Eyesight is often the least important tool I have at my disposal when painting (optic neuritis has at times been a nuisance as have migraines and age) but ‘seeing’ things has become everything in a painting.  I no longer focus on the detail but more on what I am seeing and feeling.  I may see the crumbling rocks on a cliff edge or a sea spray as a wave hits the land but I do not rely on my eyesight to see it simply because more important to me is the impact on me that the scene has evoked.  This vision is less about detail and everything about capturing a moment in time.  I mentioned in an earlier post that the best advice an art tutor can give a student is:


“Look, look and then look again and again and again….”


It drives students mad but it’s invaluable.  If applied it eventually slows down the process of painting for all the right reasons.  Often as artists we do focus on the end result and need to move away from treating every painting we start as being a final painting.  A painting needs to be broken down a bit before we even decide what we want to include in the final picture.  Sketchbooks are a wonderful exploration of a painting. They provide the layers of meaning that I love a painting to hold.  This idea of layers is so important to me and may in part be why I now paint as I do predominantly, in acrylics and or mixed media.  Using the same analogy that SHREK used “My paintings are like Ogres and onions……. no they hopefully don’t make you cry! But they are layered!”  Layers upon layers building up a scene until it is ready to stand alone and adorn a wall.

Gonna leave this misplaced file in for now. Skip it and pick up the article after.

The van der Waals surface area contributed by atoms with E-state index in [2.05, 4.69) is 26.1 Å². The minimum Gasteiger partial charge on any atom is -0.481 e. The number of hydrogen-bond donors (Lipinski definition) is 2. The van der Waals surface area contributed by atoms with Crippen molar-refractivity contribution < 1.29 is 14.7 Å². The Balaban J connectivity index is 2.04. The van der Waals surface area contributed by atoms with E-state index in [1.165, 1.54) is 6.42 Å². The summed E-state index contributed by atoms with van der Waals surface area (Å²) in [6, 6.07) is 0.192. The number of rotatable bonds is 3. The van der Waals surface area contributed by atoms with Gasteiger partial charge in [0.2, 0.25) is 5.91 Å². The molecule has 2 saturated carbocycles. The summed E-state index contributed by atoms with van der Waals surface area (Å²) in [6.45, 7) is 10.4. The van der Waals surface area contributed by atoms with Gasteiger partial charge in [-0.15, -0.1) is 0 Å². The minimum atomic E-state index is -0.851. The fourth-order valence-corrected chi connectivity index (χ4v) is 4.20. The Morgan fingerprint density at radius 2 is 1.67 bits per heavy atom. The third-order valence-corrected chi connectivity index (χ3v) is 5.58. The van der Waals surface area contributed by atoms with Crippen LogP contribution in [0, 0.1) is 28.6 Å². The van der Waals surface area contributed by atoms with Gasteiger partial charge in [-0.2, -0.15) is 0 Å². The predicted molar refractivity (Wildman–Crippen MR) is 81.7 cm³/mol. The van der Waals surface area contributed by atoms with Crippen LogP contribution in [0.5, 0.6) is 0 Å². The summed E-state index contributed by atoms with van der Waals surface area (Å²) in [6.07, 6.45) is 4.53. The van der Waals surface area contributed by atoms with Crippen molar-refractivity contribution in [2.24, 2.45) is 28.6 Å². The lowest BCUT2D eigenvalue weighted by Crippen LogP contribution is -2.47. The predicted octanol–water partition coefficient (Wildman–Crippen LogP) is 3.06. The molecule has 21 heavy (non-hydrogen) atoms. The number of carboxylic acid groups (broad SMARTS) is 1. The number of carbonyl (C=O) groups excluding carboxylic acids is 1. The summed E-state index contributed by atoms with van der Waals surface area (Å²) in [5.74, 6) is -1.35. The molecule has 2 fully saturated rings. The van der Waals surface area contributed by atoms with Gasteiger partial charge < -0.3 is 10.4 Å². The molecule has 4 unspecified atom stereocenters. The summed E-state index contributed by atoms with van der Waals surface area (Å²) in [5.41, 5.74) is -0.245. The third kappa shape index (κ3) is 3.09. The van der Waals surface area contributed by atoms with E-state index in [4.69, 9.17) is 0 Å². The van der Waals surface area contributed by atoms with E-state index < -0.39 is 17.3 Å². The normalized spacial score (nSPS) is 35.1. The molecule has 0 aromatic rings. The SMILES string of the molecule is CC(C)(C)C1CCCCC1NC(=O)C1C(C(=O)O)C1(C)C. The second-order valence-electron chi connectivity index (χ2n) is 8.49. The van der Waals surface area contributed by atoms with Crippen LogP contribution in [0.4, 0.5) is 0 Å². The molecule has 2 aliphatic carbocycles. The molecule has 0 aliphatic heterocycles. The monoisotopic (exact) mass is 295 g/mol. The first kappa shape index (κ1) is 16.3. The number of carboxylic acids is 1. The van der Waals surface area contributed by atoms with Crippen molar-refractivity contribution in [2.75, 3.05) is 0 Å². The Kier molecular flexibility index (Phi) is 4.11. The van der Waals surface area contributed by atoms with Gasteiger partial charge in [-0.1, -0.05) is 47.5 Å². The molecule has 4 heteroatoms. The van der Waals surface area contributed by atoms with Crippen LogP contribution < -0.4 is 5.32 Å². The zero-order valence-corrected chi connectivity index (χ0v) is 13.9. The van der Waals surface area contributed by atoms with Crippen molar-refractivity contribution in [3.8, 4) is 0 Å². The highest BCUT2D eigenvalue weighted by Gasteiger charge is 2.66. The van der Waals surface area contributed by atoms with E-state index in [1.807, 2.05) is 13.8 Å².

The most exciting vision I love to capture is the vision of the Surfer.  I can look at a surf photographer’s work and whilst my eyesight is delighted with their vision it is the feeling that it evokes in me that makes me paint big waves and the motion of the ocean.  I can feel my heart beating faster as my emotions are stimulated as I not only take in the scene but equally as I imagine what it feels like to be immersed in that experience.  This is why I enter the water as much as can throughout the year (health permitting) because I love to activate all my senses when painting the sea.  However, what can happen is that due to being so cold I actually deactivate most of my feelings as I turn blue and go numb!



  • When you make the decision to embark on a painting or creative project consider not what you want it to look like at the end but what you want it to feel like at the end.
  • How do you want to feel at the end and how would you like the viewer to feel when they see it?
  • Ask yourself if eyesight is going to be the most important requirement, or will it be your vision or will it be how you actually see and saw the subject that makes this a work of art?